Food Freedom Is Coming To Colorado
The state legislature and Gov. Jared Polis are unshackling local ranchers and consumers.
Colorado Gov. Jared Polis (D) is champing at the bit to ensure his state has one of the nation's best food laws. Polis has said he'll sign a bill, Deregulate Meat Sales Direct To Consumers, which will permit farmers and ranchers in the state to sell cuts of meat directly to consumers in the state "without licensure, regulation, or inspection by a public health agency."
The Colorado bill mimics a key expansion of Wyoming's groundbreaking food-freedom law. Last year, Wyoming added an animal-share amendment to that law. As I detailed in a column, the animal-share amendment allows consumers in Wyoming to buy individual cuts of meat, such as steaks or roasts, directly from ranchers. This effectively allows farmers and consumers to opt out of a pervasive federal- and state-run meat inspection system that favors large national and international producers over smaller, local ones.
As I explained last year, Wyoming's law takes advantage of an exemption built into the Federal Meat Inspection Act. While that 1906 law established the processes and parameters for a nationwide scheme of meat inspection, an exemption in the law allows for custom slaughtering of livestock by and for an owner of the animal. Colorado's law will capitalize on that same exemption.
While North Dakota and a few other states have adopted elements of food freedom legislation, Colorado will be the first state to follow Wyoming's lead on animal shares. Colorado's welcome embrace of food freedom should come as no surprise.
In my book Biting the Hands that Feed Us: How Fewer, Smarter Laws Would Make Our Food System More Sustainable and elsewhere, I laud Polis, who was then a member of Congress, for co-sponsoring the PRIME Act, "a bill that would permit farmers to expand options for selling meat locally that's been processed by local slaughterhouses."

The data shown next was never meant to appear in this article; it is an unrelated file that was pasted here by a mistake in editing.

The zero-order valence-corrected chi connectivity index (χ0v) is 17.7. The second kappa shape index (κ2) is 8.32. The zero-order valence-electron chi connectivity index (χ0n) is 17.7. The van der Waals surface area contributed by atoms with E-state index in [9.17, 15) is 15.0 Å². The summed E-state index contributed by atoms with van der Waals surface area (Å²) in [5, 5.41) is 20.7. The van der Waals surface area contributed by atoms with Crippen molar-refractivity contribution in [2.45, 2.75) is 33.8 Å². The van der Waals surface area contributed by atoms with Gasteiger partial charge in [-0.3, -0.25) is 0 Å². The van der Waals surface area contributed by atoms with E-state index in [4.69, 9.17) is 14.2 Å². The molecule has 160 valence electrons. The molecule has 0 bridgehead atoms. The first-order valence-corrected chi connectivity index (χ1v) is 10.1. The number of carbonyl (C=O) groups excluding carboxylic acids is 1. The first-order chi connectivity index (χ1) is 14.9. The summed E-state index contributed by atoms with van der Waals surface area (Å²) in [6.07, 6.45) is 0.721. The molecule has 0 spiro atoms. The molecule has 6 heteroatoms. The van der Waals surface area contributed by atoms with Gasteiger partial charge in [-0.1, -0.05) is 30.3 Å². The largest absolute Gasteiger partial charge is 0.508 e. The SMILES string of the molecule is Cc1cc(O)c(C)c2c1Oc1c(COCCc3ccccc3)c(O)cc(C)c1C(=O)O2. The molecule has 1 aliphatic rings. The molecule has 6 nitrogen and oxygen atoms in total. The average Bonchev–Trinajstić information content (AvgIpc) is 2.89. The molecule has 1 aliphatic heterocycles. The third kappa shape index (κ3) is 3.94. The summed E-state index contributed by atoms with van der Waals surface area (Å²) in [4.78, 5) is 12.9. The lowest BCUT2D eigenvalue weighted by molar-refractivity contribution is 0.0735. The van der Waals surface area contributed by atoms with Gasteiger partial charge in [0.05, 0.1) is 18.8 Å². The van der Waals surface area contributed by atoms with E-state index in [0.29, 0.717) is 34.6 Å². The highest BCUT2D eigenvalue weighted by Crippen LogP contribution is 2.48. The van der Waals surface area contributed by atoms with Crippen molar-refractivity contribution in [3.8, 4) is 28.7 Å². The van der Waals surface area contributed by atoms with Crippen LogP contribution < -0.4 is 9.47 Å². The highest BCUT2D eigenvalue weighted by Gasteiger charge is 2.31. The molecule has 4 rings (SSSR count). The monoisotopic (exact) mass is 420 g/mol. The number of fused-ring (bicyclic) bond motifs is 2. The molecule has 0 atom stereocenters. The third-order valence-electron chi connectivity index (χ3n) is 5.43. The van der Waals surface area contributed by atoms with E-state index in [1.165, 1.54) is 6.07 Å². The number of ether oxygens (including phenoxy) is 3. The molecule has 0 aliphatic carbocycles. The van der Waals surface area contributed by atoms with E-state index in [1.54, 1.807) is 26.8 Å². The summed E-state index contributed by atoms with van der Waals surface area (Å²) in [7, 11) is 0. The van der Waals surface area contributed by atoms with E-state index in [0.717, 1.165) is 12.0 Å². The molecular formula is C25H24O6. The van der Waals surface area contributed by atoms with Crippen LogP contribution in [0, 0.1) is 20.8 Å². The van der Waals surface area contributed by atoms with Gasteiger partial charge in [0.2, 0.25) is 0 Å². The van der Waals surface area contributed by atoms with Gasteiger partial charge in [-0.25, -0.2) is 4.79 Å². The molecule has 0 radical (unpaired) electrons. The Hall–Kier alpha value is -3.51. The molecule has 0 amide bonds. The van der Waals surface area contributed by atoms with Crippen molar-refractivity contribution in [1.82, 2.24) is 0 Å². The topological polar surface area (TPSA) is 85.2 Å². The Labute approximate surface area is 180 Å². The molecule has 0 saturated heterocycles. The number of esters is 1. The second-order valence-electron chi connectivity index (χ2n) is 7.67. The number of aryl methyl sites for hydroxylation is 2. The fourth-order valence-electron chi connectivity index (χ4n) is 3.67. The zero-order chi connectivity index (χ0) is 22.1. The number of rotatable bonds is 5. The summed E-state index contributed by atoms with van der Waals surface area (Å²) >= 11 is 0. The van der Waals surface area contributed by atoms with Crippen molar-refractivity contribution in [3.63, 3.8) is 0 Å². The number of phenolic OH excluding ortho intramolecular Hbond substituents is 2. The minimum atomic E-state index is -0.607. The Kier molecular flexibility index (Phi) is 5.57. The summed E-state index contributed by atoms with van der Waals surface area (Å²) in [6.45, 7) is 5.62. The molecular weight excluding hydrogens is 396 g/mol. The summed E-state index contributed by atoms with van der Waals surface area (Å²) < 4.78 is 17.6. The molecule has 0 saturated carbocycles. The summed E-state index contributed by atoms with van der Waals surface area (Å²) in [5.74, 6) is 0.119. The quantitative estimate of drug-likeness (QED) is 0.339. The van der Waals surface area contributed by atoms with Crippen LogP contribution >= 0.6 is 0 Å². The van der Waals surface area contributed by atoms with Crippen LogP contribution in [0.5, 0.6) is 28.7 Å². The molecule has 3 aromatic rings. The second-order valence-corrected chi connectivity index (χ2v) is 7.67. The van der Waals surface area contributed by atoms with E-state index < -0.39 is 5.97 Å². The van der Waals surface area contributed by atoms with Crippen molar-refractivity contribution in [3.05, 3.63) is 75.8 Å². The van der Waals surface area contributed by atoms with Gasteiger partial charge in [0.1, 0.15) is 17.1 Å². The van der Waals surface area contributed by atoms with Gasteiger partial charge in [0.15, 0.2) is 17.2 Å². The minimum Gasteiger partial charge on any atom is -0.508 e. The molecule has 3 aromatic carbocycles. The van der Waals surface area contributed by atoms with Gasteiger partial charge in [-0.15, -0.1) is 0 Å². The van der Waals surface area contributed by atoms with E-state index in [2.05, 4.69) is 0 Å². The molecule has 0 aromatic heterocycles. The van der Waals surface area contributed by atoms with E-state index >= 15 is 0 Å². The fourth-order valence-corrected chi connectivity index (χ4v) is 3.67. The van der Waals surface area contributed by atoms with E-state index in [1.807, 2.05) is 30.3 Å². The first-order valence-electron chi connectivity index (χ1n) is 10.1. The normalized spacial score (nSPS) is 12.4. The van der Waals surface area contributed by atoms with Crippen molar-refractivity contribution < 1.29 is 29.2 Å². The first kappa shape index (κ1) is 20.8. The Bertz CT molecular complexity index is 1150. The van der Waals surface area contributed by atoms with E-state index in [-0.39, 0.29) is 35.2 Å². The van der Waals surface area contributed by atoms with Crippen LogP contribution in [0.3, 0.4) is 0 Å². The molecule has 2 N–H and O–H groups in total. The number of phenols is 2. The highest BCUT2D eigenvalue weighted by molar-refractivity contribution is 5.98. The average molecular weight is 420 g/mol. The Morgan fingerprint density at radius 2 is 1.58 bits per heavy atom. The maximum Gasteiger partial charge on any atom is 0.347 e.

In 2015, then-Rep. Polis and Rep. Thomas Massie (R-Ky.) held a publicized lunch at which they consumed steak and other animal products that had not been inspected by the U.S. Department of Agriculture (USDA).
"We think people should be able to go to a farmer's market, and if a farmer there raised cattle and wants to sell it, they should be able to," Polis said of the meal. "In a way, it's restricting capitalism, restricting free enterprise, to say totally legal. You can give [meat] to people, you can share it with people, but the minute there's money involved, it's a federal crime."
That both Polis and Massie continue to live and breathe is evidence that USDA meat inspection is not a necessary precondition for obtaining safe and healthy food. Nevertheless, food safety concerns are front and center for critics of the current Colorado bill.
But, as former Wyoming State Rep. Tyler Lindholm (R)—the chief architect of Wyoming's first-in-the-nation food freedom legislation—told me in 2017, Chicken Little predictions that Wyoming's food-freedom law would lead to illnesses or deaths have proven entirely unfounded.
"Wyoming's local food options have exploded and we still have had 0 foodborne illness outbreaks due to this act passing into law," Lindholm said. "Currently Wyoming has experienced none of the deaths that we were all warned would happen, and for that matter none of the illness[es] that were prophesied to take place upon passage of the bill."
Food freedom's upsides—much unlike its downsides—are very real. In a 2017 column, I listed three key factors that bode well for the spread of Wyoming's food-freedom legislation: "it expands choices for farmers, home-based entrepreneurs, and consumers; it hasn't led to negative food-safety outcomes; and it enjoys bipartisan support."
Polis caught some flak recently for sponsoring a statewide "MeatOut Day." But that's merely a distraction. Polis doesn't want the government to tell you what to eat. Rather, as Polis noted in a great op-ed last month on the importance of food freedom, "one of the values we share is the right to eat whatever we want."
When it comes to food, that's the most important value we can share. Hopefully, other states will soon follow Wyoming and Colorado in protecting that essential American right.